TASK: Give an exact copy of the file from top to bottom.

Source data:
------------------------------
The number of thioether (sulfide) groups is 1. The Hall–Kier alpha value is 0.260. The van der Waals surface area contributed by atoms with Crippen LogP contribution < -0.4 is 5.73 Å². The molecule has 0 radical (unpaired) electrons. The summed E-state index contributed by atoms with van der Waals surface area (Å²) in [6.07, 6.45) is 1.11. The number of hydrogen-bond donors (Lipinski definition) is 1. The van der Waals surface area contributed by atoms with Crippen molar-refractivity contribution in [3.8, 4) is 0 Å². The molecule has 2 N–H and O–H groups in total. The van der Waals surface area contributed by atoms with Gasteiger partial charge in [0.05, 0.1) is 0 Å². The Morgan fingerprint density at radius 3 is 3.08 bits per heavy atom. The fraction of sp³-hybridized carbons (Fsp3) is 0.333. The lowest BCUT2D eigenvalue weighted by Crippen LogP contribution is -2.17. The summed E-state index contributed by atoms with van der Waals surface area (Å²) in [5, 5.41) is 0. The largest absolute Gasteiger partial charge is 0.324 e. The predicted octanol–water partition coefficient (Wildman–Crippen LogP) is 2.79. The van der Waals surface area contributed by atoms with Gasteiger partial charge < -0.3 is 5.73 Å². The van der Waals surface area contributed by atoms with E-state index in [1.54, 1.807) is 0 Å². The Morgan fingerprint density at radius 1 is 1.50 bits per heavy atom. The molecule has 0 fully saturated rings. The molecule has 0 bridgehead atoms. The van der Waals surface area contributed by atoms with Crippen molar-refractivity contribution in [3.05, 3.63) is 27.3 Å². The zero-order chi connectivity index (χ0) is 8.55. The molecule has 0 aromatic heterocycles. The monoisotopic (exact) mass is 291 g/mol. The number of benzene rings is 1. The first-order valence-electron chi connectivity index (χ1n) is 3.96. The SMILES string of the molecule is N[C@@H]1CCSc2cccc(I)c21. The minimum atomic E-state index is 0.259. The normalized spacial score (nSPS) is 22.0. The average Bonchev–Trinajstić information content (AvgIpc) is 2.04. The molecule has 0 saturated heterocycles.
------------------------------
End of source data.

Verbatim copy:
The number of thioether (sulfide) groups is 1. The Hall–Kier alpha value is 0.260. The van der Waals surface area contributed by atoms with Crippen LogP contribution < -0.4 is 5.73 Å². The molecule has 0 radical (unpaired) electrons. The summed E-state index contributed by atoms with van der Waals surface area (Å²) in [6.07, 6.45) is 1.11. The number of hydrogen-bond donors (Lipinski definition) is 1. The van der Waals surface area contributed by atoms with Crippen molar-refractivity contribution in [3.8, 4) is 0 Å². The molecule has 2 N–H and O–H groups in total. The van der Waals surface area contributed by atoms with Gasteiger partial charge in [0.05, 0.1) is 0 Å². The Morgan fingerprint density at radius 3 is 3.08 bits per heavy atom. The fraction of sp³-hybridized carbons (Fsp3) is 0.333. The lowest BCUT2D eigenvalue weighted by Crippen LogP contribution is -2.17. The summed E-state index contributed by atoms with van der Waals surface area (Å²) in [5, 5.41) is 0. The largest absolute Gasteiger partial charge is 0.324 e. The predicted octanol–water partition coefficient (Wildman–Crippen LogP) is 2.79. The van der Waals surface area contributed by atoms with Gasteiger partial charge < -0.3 is 5.73 Å². The van der Waals surface area contributed by atoms with E-state index in [1.54, 1.807) is 0 Å². The Morgan fingerprint density at radius 1 is 1.50 bits per heavy atom. The molecule has 0 fully saturated rings. The molecule has 0 bridgehead atoms. The van der Waals surface area contributed by atoms with Crippen molar-refractivity contribution in [3.05, 3.63) is 27.3 Å². The zero-order chi connectivity index (χ0) is 8.55. The molecule has 0 aromatic heterocycles. The monoisotopic (exact) mass is 291 g/mol. The number of benzene rings is 1. The first-order valence-electron chi connectivity index (χ1n) is 3.96. The SMILES string of the molecule is N[C@@H]1CCSc2cccc(I)c21. The minimum atomic E-state index is 0.259. The normalized spacial score (nSPS) is 22.0. The average Bonchev–Trinajstić information content (AvgIpc) is 2.04. The molecule has 0 saturated heterocycles.